My, how gracious. The man readily sacrificed his own life for the Jewish people and the land of Israel, saved hundreds of lives, took immense heat for Sabra and Shatilla in 1982, yet was judged by countless groups with agendas all their own. Maybe I’m naïve. Israeli politics is a jungle indeed.

And then you have Edgar, who admittedly only became a true Jewish leader when he began studying his own Jewish heritage at age 50. His later-years pursuit of all things and knowledge Jewish, incredibly and in his own words, made him who he was.

Edgar was eulogized for Shloshim at an elegant Avery Fisher Hall memorial service attended by over 1,000 people, many colleagues and I included. “In my own life,” states the last page of the Tribute Book distributed at the event, “I was engaged in the larger world around me as a curious person who wanted to learn. It was a drive to understand and enjoy my life and be connected to something larger than myself in my love of reading, learning, and in my case, studying and learning about Judaism that allows me, at age 84, to see my life as fully rounded.” Fittingly, the evening was entitled Edgar M. Bronfman: A Life Fulfilled. Not surprising to those who knew him, the opening page of the tribute book features a quote from the Talmud in Tractate Taaanit page 5B.

Bronfman walked into many a jungle. He helped to out UN Secretary General Kurt Waldheim as a Nazi. He fought for the freedom of Soviet Jews before it was en vogue. He turned the atrocious lies of the Swiss Banks form a mere $5.6 million discovered at first glance to an astonishing $1.2 billion dollars in what he called the greatest robbery in the history of the world. My own mother, a survivor and testimonial witness in the Swiss Banking hearings of 1997, had the privilege of sitting next to him in the U.S. Senate during those very proceedings. And like Ariel Sharon, he was a brilliant thinker and strategist who told the world like it is. Upon being met by a Vatican representative in Rome and informed of a new doctrine of tolerance for the Jews, Edgar famously responded, “I don’t want your tolerance, I want your respect.” Best of all, Edgar, for whom I had the privilege of working during my years at International Hillel where he chaired the Board of Governors, took young people seriously. His real power, said Dana Raucher, long-time Executive Director of Edgar’s Samuel Bronfman Foundation, was that “he invested heavily in the potential of youth and deeply believed in the power of Jewish education. Because youth never lost the ability to see the world as it ought to be.”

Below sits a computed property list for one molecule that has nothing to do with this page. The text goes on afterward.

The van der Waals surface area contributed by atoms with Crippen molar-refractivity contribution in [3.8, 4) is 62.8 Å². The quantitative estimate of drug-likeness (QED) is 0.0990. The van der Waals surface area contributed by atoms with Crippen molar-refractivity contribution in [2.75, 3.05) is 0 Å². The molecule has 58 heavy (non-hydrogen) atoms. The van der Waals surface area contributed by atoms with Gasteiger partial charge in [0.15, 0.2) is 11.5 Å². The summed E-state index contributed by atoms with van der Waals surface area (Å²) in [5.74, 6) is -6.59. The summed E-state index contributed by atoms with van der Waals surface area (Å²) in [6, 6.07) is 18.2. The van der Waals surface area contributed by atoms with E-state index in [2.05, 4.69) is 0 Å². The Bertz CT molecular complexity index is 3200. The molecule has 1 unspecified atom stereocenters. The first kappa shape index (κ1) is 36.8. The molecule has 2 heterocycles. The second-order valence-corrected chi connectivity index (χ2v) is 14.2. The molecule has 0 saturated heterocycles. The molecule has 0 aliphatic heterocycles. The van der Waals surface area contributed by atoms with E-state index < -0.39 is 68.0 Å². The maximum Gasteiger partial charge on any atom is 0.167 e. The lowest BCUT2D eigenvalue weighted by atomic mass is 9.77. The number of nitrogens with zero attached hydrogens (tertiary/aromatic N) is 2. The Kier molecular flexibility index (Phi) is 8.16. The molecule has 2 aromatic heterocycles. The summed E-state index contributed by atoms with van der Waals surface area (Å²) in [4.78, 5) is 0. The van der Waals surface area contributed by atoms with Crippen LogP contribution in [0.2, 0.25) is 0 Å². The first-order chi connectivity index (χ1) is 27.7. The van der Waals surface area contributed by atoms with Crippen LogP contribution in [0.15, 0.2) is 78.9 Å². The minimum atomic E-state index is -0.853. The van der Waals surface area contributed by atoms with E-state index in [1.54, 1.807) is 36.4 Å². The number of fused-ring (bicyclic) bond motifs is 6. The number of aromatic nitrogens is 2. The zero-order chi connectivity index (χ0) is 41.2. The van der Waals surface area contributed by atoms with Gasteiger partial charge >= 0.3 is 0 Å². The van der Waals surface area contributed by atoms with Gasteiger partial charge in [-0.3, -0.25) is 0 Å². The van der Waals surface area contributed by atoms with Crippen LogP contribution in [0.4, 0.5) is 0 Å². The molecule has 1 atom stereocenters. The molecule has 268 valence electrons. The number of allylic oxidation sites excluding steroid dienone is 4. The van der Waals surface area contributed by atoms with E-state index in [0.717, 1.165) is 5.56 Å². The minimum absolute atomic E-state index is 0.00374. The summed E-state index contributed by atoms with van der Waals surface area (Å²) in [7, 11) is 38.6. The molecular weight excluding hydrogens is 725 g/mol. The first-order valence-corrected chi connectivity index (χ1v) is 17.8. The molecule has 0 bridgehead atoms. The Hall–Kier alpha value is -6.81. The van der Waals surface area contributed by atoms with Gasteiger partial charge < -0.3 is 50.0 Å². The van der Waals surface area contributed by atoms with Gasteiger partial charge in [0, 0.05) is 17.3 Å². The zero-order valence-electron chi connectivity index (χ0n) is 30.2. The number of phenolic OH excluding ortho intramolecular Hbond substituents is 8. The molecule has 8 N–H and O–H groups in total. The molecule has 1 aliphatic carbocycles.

Ariel and Edgar undoubtedly had strong differences of opinion throughout their years. Each in his own way fought the good fight, and took chances until the very end of their days. They were brave-hearted lions in some very dangerous jungles. I only wish I could listen in on their discussions right now.

Sleep well, mighty lions. You have earned your peace.

Robert Katz has been a Bergen County resident for 25 years and has been a Jewish communal professional since graduating Yeshiva Unversity in 1985. He can be reached for comments at: [email protected]

By Robert Katz